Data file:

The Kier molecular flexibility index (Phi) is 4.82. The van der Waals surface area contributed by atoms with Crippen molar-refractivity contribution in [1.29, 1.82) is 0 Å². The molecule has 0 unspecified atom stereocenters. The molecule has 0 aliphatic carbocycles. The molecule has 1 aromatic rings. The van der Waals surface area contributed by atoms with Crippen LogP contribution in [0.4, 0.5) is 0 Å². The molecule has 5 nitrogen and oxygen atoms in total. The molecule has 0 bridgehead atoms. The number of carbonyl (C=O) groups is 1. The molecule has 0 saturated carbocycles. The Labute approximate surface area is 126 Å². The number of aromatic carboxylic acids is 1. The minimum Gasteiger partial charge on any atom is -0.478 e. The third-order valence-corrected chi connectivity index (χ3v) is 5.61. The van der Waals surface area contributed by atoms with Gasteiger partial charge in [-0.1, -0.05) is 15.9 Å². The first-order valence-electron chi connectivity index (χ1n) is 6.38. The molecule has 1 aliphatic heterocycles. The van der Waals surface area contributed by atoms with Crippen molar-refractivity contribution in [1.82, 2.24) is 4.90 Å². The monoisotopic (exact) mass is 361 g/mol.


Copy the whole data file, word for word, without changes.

The Kier molecular flexibility index (Phi) is 4.82. The van der Waals surface area contributed by atoms with Crippen molar-refractivity contribution in [1.29, 1.82) is 0 Å². The molecule has 0 unspecified atom stereocenters. The molecule has 0 aliphatic carbocycles. The molecule has 1 aromatic rings. The van der Waals surface area contributed by atoms with Crippen LogP contribution in [0.4, 0.5) is 0 Å². The molecule has 5 nitrogen and oxygen atoms in total. The molecule has 0 bridgehead atoms. The number of carbonyl (C=O) groups is 1. The molecule has 0 saturated carbocycles. The Labute approximate surface area is 126 Å². The number of aromatic carboxylic acids is 1. The minimum Gasteiger partial charge on any atom is -0.478 e. The third-order valence-corrected chi connectivity index (χ3v) is 5.61. The van der Waals surface area contributed by atoms with Gasteiger partial charge in [-0.1, -0.05) is 15.9 Å². The first-order valence-electron chi connectivity index (χ1n) is 6.38. The molecule has 1 aliphatic heterocycles. The van der Waals surface area contributed by atoms with Crippen molar-refractivity contribution in [1.82, 2.24) is 4.90 Å². The monoisotopic (exact) mass is 361 g/mol.